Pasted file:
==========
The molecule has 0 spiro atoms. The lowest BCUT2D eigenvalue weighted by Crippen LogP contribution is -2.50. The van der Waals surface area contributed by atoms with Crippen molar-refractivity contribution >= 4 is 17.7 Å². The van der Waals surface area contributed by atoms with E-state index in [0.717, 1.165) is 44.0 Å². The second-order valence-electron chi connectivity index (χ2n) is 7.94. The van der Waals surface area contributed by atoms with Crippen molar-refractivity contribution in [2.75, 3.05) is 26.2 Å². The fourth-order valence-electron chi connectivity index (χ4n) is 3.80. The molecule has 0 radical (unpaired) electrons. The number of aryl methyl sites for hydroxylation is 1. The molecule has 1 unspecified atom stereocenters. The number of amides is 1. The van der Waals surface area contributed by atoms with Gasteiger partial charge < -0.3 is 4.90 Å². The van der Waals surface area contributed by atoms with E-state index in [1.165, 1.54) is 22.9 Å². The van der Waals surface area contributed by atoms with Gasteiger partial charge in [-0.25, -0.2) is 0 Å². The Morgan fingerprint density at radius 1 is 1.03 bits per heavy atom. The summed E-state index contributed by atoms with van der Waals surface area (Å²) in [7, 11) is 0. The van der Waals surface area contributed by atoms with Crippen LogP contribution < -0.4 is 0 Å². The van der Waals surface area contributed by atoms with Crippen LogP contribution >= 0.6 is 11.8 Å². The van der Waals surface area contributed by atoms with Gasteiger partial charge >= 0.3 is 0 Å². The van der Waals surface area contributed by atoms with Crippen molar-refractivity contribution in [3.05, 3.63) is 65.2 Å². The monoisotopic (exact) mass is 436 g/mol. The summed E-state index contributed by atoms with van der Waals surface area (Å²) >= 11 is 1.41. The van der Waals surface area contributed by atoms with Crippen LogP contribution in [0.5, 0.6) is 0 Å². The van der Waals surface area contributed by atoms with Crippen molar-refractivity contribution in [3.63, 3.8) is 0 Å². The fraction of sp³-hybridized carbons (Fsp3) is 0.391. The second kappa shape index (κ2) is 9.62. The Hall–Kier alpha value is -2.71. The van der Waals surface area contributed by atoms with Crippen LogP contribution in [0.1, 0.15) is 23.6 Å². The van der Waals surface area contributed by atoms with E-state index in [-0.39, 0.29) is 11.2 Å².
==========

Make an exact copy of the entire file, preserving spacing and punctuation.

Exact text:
The molecule has 0 spiro atoms. The lowest BCUT2D eigenvalue weighted by Crippen LogP contribution is -2.50. The van der Waals surface area contributed by atoms with Crippen molar-refractivity contribution >= 4 is 17.7 Å². The van der Waals surface area contributed by atoms with E-state index in [0.717, 1.165) is 44.0 Å². The second-order valence-electron chi connectivity index (χ2n) is 7.94. The van der Waals surface area contributed by atoms with Crippen molar-refractivity contribution in [2.75, 3.05) is 26.2 Å². The fourth-order valence-electron chi connectivity index (χ4n) is 3.80. The molecule has 0 radical (unpaired) electrons. The number of aryl methyl sites for hydroxylation is 1. The molecule has 1 unspecified atom stereocenters. The number of amides is 1. The van der Waals surface area contributed by atoms with Gasteiger partial charge < -0.3 is 4.90 Å². The van der Waals surface area contributed by atoms with E-state index in [1.165, 1.54) is 22.9 Å². The van der Waals surface area contributed by atoms with Gasteiger partial charge in [-0.25, -0.2) is 0 Å². The Morgan fingerprint density at radius 1 is 1.03 bits per heavy atom. The summed E-state index contributed by atoms with van der Waals surface area (Å²) in [7, 11) is 0. The van der Waals surface area contributed by atoms with Crippen LogP contribution < -0.4 is 0 Å². The van der Waals surface area contributed by atoms with Crippen LogP contribution >= 0.6 is 11.8 Å². The van der Waals surface area contributed by atoms with Gasteiger partial charge >= 0.3 is 0 Å². The van der Waals surface area contributed by atoms with Crippen molar-refractivity contribution in [3.05, 3.63) is 65.2 Å². The monoisotopic (exact) mass is 436 g/mol. The summed E-state index contributed by atoms with van der Waals surface area (Å²) >= 11 is 1.41. The van der Waals surface area contributed by atoms with Crippen LogP contribution in [0.5, 0.6) is 0 Å². The van der Waals surface area contributed by atoms with Crippen molar-refractivity contribution in [3.63, 3.8) is 0 Å². The fraction of sp³-hybridized carbons (Fsp3) is 0.391. The second kappa shape index (κ2) is 9.62. The Hall–Kier alpha value is -2.71. The van der Waals surface area contributed by atoms with Crippen LogP contribution in [0.1, 0.15) is 23.6 Å². The van der Waals surface area contributed by atoms with E-state index in [-0.39, 0.29) is 11.2 Å².